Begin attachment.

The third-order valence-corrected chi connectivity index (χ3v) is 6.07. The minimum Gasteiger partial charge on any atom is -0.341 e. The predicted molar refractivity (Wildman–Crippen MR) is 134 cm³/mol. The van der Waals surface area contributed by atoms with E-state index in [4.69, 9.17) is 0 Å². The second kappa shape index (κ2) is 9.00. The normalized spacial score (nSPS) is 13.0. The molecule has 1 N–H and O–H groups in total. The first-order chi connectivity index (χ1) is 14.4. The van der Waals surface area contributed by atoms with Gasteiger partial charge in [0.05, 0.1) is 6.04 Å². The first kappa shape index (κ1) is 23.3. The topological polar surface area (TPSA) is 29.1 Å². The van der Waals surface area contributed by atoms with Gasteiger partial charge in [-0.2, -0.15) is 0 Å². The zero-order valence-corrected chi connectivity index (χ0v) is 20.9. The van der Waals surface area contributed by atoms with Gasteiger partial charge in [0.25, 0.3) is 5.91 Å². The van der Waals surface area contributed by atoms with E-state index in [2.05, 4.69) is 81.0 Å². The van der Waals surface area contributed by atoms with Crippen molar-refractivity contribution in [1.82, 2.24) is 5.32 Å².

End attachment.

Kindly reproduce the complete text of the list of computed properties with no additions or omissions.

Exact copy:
The third-order valence-corrected chi connectivity index (χ3v) is 6.07. The minimum Gasteiger partial charge on any atom is -0.341 e. The predicted molar refractivity (Wildman–Crippen MR) is 134 cm³/mol. The van der Waals surface area contributed by atoms with E-state index in [4.69, 9.17) is 0 Å². The second kappa shape index (κ2) is 9.00. The normalized spacial score (nSPS) is 13.0. The molecule has 1 N–H and O–H groups in total. The first-order chi connectivity index (χ1) is 14.4. The van der Waals surface area contributed by atoms with Gasteiger partial charge in [0.05, 0.1) is 6.04 Å². The first kappa shape index (κ1) is 23.3. The topological polar surface area (TPSA) is 29.1 Å². The van der Waals surface area contributed by atoms with Gasteiger partial charge in [-0.2, -0.15) is 0 Å². The zero-order valence-corrected chi connectivity index (χ0v) is 20.9. The van der Waals surface area contributed by atoms with Gasteiger partial charge in [0.25, 0.3) is 5.91 Å². The van der Waals surface area contributed by atoms with E-state index in [2.05, 4.69) is 81.0 Å². The van der Waals surface area contributed by atoms with Crippen molar-refractivity contribution in [1.82, 2.24) is 5.32 Å².